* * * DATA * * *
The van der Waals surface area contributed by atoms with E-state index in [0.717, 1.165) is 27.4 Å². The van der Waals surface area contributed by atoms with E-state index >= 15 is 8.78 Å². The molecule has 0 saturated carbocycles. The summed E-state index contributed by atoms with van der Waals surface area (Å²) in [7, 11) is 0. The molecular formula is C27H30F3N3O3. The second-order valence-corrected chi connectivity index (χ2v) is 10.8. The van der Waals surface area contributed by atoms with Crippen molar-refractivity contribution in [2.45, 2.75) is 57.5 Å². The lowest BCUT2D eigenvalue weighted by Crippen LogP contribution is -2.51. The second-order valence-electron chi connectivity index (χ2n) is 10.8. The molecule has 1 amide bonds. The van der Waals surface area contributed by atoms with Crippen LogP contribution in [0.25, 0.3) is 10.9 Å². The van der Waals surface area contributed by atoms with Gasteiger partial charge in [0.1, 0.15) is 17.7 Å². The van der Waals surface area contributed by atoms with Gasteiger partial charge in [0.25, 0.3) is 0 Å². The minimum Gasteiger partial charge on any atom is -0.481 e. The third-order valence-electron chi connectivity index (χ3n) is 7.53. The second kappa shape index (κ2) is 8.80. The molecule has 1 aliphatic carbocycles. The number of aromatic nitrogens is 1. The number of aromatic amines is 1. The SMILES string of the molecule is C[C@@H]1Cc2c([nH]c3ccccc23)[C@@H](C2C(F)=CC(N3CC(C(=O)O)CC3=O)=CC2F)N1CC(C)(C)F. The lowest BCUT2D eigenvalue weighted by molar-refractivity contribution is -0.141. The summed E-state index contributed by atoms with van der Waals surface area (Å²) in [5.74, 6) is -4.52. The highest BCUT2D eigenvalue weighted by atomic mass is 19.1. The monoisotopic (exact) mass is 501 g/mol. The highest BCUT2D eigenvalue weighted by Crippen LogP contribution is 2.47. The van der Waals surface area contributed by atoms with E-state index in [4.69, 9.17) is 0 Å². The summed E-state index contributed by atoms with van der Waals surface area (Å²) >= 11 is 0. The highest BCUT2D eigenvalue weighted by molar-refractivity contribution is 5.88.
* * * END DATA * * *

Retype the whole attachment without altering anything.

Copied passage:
The van der Waals surface area contributed by atoms with E-state index in [0.717, 1.165) is 27.4 Å². The van der Waals surface area contributed by atoms with E-state index >= 15 is 8.78 Å². The molecule has 0 saturated carbocycles. The summed E-state index contributed by atoms with van der Waals surface area (Å²) in [7, 11) is 0. The molecular formula is C27H30F3N3O3. The second-order valence-corrected chi connectivity index (χ2v) is 10.8. The van der Waals surface area contributed by atoms with Crippen molar-refractivity contribution in [2.45, 2.75) is 57.5 Å². The lowest BCUT2D eigenvalue weighted by Crippen LogP contribution is -2.51. The second-order valence-electron chi connectivity index (χ2n) is 10.8. The molecule has 1 amide bonds. The van der Waals surface area contributed by atoms with Crippen LogP contribution in [0.25, 0.3) is 10.9 Å². The van der Waals surface area contributed by atoms with Gasteiger partial charge in [0.1, 0.15) is 17.7 Å². The van der Waals surface area contributed by atoms with Gasteiger partial charge in [0.25, 0.3) is 0 Å². The minimum Gasteiger partial charge on any atom is -0.481 e. The third-order valence-electron chi connectivity index (χ3n) is 7.53. The second kappa shape index (κ2) is 8.80. The molecule has 1 aliphatic carbocycles. The number of aromatic nitrogens is 1. The number of aromatic amines is 1. The SMILES string of the molecule is C[C@@H]1Cc2c([nH]c3ccccc23)[C@@H](C2C(F)=CC(N3CC(C(=O)O)CC3=O)=CC2F)N1CC(C)(C)F. The lowest BCUT2D eigenvalue weighted by molar-refractivity contribution is -0.141. The summed E-state index contributed by atoms with van der Waals surface area (Å²) in [5.74, 6) is -4.52. The highest BCUT2D eigenvalue weighted by atomic mass is 19.1. The monoisotopic (exact) mass is 501 g/mol. The highest BCUT2D eigenvalue weighted by Crippen LogP contribution is 2.47. The van der Waals surface area contributed by atoms with E-state index in [4.69, 9.17) is 0 Å². The summed E-state index contributed by atoms with van der Waals surface area (Å²) >= 11 is 0. The highest BCUT2D eigenvalue weighted by molar-refractivity contribution is 5.88.